Officials Plan Dialogue on
Race Relations, Free Speech
University officials are developing plans to include panel discussions and seminars on race relations and freedom of speech during next semester's events on the theme of human rights.
Officials decided several events targeting free speech and racism would open a dialogue to help alleviate tensions that surfaced April 19, when students took umbrage at an advertisement in The Daily Campus that was written and paid for by conservative David Horowitz. The full-page ad listed arguments suggesting that reparations should not be made to descendants of slaves.
Two days earlier, in a separate incident, racist and anti-semitic graffiti were discovered in a third-floor bathroom stall at the Edward V. Gant Complex. Police continue to investigate that incident.
In response to the graffiti, campus police enhanced security; and senior administrators, including President Philip Austin, Chancellor John Petersen, Vicky Triponey, vice chancellor for student affairs, Ron Taylor, vice provost for multicultural affairs, and Thomas Callahan, an assistant to president Austin, held a series of meetings with student groups regarding the graffiti and the ad.
Students also received voice and e-mail alerts regarding the threatening graffiti, and faculty and staff received a letter from Austin via e-mail.
Members of Mu Sigma Upsilon, a multicultural sorority, have scheduled a panel to discuss the issues, titled "Multiculturalism and Ethnic Pride: The Role of the Cultural Centers, Administration, and Students at UConn." The event will take place at 7:30 p.m. on Monday, April 30, in the African American Cultural Center.
Austin condemned the graffiti, and urged the community not to lose sight of University-wide efforts to diversify its students, faculty and staff.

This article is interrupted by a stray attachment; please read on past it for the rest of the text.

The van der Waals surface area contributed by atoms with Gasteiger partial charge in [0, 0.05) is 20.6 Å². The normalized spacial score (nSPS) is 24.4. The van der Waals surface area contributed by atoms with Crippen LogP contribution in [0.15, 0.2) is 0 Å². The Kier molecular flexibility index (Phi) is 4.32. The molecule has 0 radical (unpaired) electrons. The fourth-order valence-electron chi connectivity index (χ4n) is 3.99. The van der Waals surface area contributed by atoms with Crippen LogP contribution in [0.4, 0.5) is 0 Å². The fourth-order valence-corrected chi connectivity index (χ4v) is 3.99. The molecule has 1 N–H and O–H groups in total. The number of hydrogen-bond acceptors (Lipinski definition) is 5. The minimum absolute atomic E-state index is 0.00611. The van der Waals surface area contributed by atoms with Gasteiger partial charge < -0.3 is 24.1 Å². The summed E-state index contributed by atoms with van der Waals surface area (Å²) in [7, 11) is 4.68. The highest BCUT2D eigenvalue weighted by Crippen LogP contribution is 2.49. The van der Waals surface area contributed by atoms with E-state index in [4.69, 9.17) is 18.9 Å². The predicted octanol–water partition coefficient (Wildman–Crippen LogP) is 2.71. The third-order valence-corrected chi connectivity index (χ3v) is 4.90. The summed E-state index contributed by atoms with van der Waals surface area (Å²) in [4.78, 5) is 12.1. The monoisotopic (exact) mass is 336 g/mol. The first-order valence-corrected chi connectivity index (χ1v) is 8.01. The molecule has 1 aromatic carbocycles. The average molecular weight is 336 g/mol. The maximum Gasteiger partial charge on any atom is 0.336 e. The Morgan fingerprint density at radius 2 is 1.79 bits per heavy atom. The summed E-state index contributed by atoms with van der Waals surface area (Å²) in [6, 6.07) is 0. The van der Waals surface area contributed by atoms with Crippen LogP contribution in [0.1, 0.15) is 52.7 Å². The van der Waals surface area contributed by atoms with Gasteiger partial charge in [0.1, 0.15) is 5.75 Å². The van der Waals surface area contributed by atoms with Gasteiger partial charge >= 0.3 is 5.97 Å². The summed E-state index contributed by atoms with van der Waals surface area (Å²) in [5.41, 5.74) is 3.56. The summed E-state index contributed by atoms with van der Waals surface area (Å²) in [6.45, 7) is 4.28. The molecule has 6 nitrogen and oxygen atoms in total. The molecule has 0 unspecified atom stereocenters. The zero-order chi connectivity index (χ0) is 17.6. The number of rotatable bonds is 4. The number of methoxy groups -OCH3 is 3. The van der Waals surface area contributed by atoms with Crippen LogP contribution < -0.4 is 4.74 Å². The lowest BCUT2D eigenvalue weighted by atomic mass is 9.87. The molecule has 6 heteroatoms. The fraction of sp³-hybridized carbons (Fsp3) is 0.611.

"The increasing diversity of the UConn community ... enriches the quality of life at the University and enhances the educational experience for all students," he said in a letter e-mailed to the University community.
"Increasing the number of faculty from diverse backgrounds is a high priority. Our curriculum, which is constantly under review, reflects inclusion as part of its commitment to academic excellence. Students, parents, and all Connecticut residents should know that this is a university that provides a secure, nurturing environment for all its members and responds forcefully to anything that threatens that environment."
Austin denounced the content of the Horowitz ad but also supported the right of The Daily Campus to run it.
"I find the tone of the Horowitz ad disturbing," he said. "But as a student-run newspaper, The Daily Campus has the right to make independent editorial judgments," he said.
"The free expression of ideas is a value worth preserving, even when the ideas presented are obnoxious or offensive, as long as they are not directly threatening. Political censorship of such statements is not appropriate for a university campus."